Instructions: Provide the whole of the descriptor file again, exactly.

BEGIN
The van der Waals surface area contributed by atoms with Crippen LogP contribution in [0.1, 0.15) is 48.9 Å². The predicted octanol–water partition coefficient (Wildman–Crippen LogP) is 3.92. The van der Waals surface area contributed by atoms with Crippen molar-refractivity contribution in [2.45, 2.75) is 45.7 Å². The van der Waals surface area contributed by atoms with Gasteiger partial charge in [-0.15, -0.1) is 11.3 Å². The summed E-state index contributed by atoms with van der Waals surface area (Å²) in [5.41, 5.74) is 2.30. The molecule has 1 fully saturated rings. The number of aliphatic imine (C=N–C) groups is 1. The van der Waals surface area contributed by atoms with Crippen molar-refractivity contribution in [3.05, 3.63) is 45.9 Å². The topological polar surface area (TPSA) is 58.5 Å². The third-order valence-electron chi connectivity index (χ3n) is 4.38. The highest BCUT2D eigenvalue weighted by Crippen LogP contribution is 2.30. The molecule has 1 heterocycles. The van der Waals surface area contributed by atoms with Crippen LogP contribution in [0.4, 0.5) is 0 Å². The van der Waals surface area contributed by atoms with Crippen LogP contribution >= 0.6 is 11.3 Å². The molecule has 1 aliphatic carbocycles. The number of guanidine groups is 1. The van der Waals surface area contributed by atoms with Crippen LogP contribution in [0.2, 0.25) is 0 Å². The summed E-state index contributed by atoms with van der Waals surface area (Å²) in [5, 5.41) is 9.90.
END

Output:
The van der Waals surface area contributed by atoms with Crippen LogP contribution in [0.1, 0.15) is 48.9 Å². The predicted octanol–water partition coefficient (Wildman–Crippen LogP) is 3.92. The van der Waals surface area contributed by atoms with Crippen molar-refractivity contribution in [2.45, 2.75) is 45.7 Å². The van der Waals surface area contributed by atoms with Gasteiger partial charge in [-0.15, -0.1) is 11.3 Å². The summed E-state index contributed by atoms with van der Waals surface area (Å²) in [5.41, 5.74) is 2.30. The molecule has 1 fully saturated rings. The number of aliphatic imine (C=N–C) groups is 1. The van der Waals surface area contributed by atoms with Crippen molar-refractivity contribution in [3.05, 3.63) is 45.9 Å². The topological polar surface area (TPSA) is 58.5 Å². The third-order valence-electron chi connectivity index (χ3n) is 4.38. The highest BCUT2D eigenvalue weighted by Crippen LogP contribution is 2.30. The molecule has 1 heterocycles. The van der Waals surface area contributed by atoms with Crippen LogP contribution in [0.4, 0.5) is 0 Å². The van der Waals surface area contributed by atoms with Crippen LogP contribution >= 0.6 is 11.3 Å². The molecule has 1 aliphatic carbocycles. The number of guanidine groups is 1. The van der Waals surface area contributed by atoms with Crippen LogP contribution in [0.2, 0.25) is 0 Å². The summed E-state index contributed by atoms with van der Waals surface area (Å²) in [5, 5.41) is 9.90.